As you can see, we’re accessing different parameters of the Tweet such as the
user ID of the one who created the Tweet, the number of favorites, the
location, and even the time it was created. We simply store them in different
variables so that we can access them easily. Next, we create a table named
myTable, and this is where we’ll store our Tweets. Using the
library, we can simply do this by invoking the
table.insert command and
supplying it with the dictionary made up of our Tweet parameters.
Lastly, don’t forget that we need to connect to our database, we do that by
adding another line in our
main routine like below:
if __name__ == '__main__': db = dataset.connect("sqlite:///tweets.db") l = StdOutListener() auth = OAuthHandler(consumer_key, consumer_secret) auth.set_access_token(access_token, access_token_secret) stream = Stream(auth, l) stream.filter(track=['github', 'tweepy'])
We are then connecting to the database called
tweets.db, and we’re doing
that in just a single line! As you can see, this is quite easy! We can now
start scraping our Twitter data! Again, just hit the console and type:
$ python scraper.py
If we want to end the stream, just press CTRL + C.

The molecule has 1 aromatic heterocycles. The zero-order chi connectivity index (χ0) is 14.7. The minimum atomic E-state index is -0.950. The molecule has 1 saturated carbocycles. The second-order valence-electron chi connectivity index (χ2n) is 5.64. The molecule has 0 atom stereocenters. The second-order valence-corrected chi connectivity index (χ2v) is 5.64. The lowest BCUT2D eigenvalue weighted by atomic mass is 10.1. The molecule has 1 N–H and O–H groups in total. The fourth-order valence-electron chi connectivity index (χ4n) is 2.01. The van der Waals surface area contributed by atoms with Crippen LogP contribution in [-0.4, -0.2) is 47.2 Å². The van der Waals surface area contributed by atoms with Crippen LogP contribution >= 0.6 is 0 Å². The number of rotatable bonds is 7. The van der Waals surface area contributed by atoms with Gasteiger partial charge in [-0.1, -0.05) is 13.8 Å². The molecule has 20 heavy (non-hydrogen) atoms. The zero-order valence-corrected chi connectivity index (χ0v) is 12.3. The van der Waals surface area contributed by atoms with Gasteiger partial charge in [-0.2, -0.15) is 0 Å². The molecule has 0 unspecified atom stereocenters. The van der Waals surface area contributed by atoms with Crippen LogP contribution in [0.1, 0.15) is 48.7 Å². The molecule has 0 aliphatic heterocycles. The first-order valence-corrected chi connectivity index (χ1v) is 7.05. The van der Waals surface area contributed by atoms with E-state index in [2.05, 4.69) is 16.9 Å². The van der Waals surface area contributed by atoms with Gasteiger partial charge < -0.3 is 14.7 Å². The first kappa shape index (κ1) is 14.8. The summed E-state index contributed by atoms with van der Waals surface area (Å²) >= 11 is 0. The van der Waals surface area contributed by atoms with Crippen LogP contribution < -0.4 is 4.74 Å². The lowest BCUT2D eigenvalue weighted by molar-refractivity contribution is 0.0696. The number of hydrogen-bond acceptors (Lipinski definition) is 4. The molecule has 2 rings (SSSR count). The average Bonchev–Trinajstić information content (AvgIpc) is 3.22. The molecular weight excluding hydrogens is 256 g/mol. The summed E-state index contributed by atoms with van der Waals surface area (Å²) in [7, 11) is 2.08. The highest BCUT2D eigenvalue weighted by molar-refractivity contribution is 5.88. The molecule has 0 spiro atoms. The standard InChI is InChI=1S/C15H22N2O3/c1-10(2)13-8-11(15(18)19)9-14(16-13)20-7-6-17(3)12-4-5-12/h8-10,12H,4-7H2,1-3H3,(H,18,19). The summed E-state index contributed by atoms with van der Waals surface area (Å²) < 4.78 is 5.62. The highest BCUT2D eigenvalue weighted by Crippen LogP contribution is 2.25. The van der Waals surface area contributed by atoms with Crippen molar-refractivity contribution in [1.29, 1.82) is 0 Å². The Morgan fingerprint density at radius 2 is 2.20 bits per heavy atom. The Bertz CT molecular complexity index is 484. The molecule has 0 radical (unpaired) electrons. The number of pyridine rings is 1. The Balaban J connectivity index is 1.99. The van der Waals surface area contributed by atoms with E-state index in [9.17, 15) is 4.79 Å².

In this section, we will then create another file,
dumper.py. It is made up
of just four lines so here we go:
import dataset db = dataset.connect("sqlite:///tweets.db") result = db['myTable'].all() dataset.freeze(result, format='csv', filename='tweets.csv')
Here, we are connecting again to the
tweets database. We then retrieve the
values that can be found in our table
myTable and store it in the variable
result. Afterwhich, we invoke the
freeze command in order to “convert”
our database into a .csv file with the filename
Thus, after scraping, we can then run this dumper using the following command:
$ python dumper.py
This will then generate a file in the same directory as this code.
I hope that you were able to use this little tutorial in streaming your Tweets! Data scraping is one of the most useful tools in data science and getting sentiments from Twitter can prove to be valuable with its wide-range of applications. The final code for the scraper can be seen in this gist.